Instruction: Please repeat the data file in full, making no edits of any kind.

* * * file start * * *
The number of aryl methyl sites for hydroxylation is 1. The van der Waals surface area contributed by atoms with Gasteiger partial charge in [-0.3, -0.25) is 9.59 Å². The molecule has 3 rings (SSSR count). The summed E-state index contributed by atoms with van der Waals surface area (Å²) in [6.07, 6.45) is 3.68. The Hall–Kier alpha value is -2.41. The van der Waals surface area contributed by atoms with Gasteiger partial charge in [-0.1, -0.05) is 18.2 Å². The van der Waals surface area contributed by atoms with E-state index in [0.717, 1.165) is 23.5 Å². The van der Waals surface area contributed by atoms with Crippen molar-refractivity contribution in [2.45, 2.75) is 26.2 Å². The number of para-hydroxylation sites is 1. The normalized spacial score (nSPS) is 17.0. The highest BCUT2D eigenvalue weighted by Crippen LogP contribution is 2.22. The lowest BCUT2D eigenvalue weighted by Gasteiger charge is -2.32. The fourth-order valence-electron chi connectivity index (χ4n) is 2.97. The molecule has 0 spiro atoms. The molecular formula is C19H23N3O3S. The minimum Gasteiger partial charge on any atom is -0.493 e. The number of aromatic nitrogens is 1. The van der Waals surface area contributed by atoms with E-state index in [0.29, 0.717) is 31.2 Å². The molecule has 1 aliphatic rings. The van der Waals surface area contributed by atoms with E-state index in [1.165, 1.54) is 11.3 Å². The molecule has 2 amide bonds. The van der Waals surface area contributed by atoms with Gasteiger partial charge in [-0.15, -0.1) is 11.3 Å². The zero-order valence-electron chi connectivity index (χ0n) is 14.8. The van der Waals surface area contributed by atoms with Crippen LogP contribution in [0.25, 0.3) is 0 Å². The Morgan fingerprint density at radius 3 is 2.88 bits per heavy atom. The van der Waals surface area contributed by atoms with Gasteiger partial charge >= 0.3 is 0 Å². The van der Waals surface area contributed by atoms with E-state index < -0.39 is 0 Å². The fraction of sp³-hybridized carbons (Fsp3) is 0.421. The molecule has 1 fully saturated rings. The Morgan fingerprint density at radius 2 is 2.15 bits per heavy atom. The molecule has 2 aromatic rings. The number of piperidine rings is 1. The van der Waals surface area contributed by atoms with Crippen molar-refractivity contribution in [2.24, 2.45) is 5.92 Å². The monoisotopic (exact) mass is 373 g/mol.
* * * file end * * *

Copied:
The number of aryl methyl sites for hydroxylation is 1. The van der Waals surface area contributed by atoms with Gasteiger partial charge in [-0.3, -0.25) is 9.59 Å². The molecule has 3 rings (SSSR count). The summed E-state index contributed by atoms with van der Waals surface area (Å²) in [6.07, 6.45) is 3.68. The Hall–Kier alpha value is -2.41. The van der Waals surface area contributed by atoms with Gasteiger partial charge in [-0.1, -0.05) is 18.2 Å². The van der Waals surface area contributed by atoms with E-state index in [0.717, 1.165) is 23.5 Å². The van der Waals surface area contributed by atoms with Crippen molar-refractivity contribution in [2.45, 2.75) is 26.2 Å². The number of para-hydroxylation sites is 1. The normalized spacial score (nSPS) is 17.0. The highest BCUT2D eigenvalue weighted by Crippen LogP contribution is 2.22. The lowest BCUT2D eigenvalue weighted by Gasteiger charge is -2.32. The fourth-order valence-electron chi connectivity index (χ4n) is 2.97. The molecule has 0 spiro atoms. The molecular formula is C19H23N3O3S. The minimum Gasteiger partial charge on any atom is -0.493 e. The number of aromatic nitrogens is 1. The van der Waals surface area contributed by atoms with E-state index in [0.29, 0.717) is 31.2 Å². The molecule has 1 aliphatic rings. The van der Waals surface area contributed by atoms with E-state index in [1.165, 1.54) is 11.3 Å². The molecule has 2 amide bonds. The van der Waals surface area contributed by atoms with Gasteiger partial charge in [-0.15, -0.1) is 11.3 Å². The zero-order valence-electron chi connectivity index (χ0n) is 14.8. The van der Waals surface area contributed by atoms with Crippen LogP contribution in [0.25, 0.3) is 0 Å². The Morgan fingerprint density at radius 3 is 2.88 bits per heavy atom. The van der Waals surface area contributed by atoms with Gasteiger partial charge >= 0.3 is 0 Å². The van der Waals surface area contributed by atoms with E-state index < -0.39 is 0 Å². The fraction of sp³-hybridized carbons (Fsp3) is 0.421. The molecule has 1 fully saturated rings. The Morgan fingerprint density at radius 2 is 2.15 bits per heavy atom. The molecule has 2 aromatic rings. The number of piperidine rings is 1. The van der Waals surface area contributed by atoms with Crippen molar-refractivity contribution in [2.24, 2.45) is 5.92 Å². The monoisotopic (exact) mass is 373 g/mol.